Date of Award

1-1-2013

Document Type

Open Access Dissertation

Department

Psychology

First Advisor

Bradley H Smith

Abstract

The development of effective and feasible interventions that are deliverable within schools are badly needed in order to address high levels of unmet academic and social/emotional need in children and adolescents. In order to address these needs, two interventions were developed, delivered, and tested in this study. One was an eight-session School-based Mentoring (SBM) program based on evidence-based academic enabling activities. The other was a one-session report card coaching program based on Motivational Interviewing (MI). Previous studies of these SBM and MI interventions found mostly small or statistically non-significant effects on academic performance. The current study tests the hypothesis that effect sizes may be increased by providing SBM and MI simultaneously, producing an additive or synergistic effect. To address this possibility, a study of the separate and joint effects of the SBM and MI interventions was conducted such that 195 middle school students recruited over two school years were randomly assigned to one of four conditions: SBM only, MI only, SBM plus MI, and a waitlist control group. To implement the SBM intervention, 95 undergraduate students from a southeastern university provided up to seven 45 minute long mentoring sessions. To implement the MI intervention, seven graduate students and three research assistants trained to be "report card coaches" provided one 45 minute long MI session. Specific hypotheses were that MI plus SBM would be superior to waitlist control, and that MI plus SMB combination would be enhanced compared to MI or SBM alone. Results from this study indicate a significant effect for math grades for the MI plus SBM group d = .28 but null results for other grades and self-report measures of self-efficacy, life-satisfaction, and school engagement when examining both years of this study combined. However, when examining years separately, in year one there is a slightly higher effect, yet not significant difference, for math grades SBM+MI d = .38, SBM d = .36, and MI only d = .34, each of these differences were statistically significant from the waitlist control and replicate results from the two previous evaluations of these interventions.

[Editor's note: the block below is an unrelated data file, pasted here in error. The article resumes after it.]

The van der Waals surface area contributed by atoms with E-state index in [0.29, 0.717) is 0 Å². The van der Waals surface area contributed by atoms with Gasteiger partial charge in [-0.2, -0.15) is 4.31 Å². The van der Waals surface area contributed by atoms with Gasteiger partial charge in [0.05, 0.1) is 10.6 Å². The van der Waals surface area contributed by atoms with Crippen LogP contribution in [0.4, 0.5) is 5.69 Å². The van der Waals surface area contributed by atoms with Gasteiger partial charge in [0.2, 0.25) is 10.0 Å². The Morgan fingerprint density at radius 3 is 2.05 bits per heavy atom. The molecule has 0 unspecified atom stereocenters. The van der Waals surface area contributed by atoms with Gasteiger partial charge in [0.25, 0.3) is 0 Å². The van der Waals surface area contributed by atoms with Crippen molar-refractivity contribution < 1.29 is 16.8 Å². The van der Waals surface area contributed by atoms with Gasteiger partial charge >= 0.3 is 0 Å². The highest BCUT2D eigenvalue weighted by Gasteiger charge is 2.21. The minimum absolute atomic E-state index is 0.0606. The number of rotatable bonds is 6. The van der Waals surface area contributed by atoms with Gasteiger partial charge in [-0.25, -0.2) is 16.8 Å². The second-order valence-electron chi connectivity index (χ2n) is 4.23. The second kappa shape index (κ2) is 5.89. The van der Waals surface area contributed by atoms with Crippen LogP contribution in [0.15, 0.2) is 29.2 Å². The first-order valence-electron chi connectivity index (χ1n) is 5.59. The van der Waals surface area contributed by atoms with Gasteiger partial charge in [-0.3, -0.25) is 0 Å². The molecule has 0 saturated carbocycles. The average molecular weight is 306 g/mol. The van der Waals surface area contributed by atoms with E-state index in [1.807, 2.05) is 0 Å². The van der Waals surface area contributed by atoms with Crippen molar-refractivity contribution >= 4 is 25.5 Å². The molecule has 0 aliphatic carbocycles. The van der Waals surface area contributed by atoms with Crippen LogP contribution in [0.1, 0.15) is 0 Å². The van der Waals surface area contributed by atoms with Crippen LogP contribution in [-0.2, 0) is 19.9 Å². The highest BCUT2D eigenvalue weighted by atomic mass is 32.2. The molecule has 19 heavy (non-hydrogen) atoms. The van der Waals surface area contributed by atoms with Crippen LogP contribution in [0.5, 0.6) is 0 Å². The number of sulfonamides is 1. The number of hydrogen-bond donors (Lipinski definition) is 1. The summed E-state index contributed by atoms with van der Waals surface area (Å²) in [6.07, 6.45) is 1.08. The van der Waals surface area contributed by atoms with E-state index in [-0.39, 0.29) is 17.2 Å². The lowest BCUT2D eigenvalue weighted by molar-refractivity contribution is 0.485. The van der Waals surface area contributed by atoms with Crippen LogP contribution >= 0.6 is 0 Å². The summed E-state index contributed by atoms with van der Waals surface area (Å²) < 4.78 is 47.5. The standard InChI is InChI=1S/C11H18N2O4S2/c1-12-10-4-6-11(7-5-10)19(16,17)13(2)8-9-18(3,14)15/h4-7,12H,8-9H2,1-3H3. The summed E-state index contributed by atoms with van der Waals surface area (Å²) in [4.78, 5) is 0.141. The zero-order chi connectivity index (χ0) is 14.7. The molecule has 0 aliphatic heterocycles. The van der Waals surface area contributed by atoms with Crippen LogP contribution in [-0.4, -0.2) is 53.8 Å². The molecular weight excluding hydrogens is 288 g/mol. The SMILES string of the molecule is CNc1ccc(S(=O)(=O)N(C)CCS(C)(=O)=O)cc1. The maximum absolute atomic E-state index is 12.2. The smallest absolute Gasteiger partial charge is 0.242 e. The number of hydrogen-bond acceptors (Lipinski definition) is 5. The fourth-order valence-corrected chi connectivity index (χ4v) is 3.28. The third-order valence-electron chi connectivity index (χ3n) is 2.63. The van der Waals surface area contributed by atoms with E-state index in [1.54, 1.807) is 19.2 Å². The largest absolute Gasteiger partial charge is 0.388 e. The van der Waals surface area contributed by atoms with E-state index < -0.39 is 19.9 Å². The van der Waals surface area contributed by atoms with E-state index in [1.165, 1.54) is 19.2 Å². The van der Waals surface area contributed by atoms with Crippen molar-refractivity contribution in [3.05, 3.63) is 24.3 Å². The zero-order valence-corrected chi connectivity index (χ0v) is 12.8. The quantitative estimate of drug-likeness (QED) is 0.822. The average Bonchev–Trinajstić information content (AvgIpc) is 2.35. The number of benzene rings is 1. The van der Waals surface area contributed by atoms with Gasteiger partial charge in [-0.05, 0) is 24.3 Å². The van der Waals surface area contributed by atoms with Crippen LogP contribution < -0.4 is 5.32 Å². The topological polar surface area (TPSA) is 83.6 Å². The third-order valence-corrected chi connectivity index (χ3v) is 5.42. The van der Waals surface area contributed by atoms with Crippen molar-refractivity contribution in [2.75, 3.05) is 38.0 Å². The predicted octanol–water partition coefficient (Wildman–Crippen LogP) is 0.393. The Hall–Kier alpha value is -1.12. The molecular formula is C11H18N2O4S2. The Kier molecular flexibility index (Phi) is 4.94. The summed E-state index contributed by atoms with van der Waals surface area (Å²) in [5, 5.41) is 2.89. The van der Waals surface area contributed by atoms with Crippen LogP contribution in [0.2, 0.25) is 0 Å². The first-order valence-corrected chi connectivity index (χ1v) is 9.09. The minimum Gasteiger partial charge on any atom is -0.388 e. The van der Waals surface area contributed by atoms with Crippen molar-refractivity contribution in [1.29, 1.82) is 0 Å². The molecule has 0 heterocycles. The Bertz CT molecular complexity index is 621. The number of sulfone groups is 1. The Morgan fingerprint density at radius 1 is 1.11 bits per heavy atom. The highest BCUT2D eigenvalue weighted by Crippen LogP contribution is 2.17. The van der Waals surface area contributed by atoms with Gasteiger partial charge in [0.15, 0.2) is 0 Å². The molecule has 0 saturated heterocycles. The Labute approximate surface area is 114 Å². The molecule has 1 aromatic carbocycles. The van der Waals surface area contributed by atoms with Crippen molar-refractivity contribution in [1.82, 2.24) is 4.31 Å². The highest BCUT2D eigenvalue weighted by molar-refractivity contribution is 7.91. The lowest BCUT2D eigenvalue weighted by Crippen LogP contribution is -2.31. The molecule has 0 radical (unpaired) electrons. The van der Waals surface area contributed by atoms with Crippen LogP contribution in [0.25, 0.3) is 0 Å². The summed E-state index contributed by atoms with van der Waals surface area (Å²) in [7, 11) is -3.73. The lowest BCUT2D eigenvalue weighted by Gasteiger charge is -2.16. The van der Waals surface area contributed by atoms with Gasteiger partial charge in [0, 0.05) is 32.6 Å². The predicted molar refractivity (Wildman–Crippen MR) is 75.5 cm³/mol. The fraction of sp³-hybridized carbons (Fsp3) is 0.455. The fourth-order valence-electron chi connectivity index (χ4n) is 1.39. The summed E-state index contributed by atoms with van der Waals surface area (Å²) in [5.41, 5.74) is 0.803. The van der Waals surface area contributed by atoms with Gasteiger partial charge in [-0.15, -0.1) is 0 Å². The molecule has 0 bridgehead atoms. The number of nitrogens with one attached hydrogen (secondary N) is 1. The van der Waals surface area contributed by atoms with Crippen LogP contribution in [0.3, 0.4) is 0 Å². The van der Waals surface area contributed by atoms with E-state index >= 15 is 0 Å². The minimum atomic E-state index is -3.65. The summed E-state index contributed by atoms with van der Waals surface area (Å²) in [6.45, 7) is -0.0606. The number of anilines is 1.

Included in

Psychology Commons

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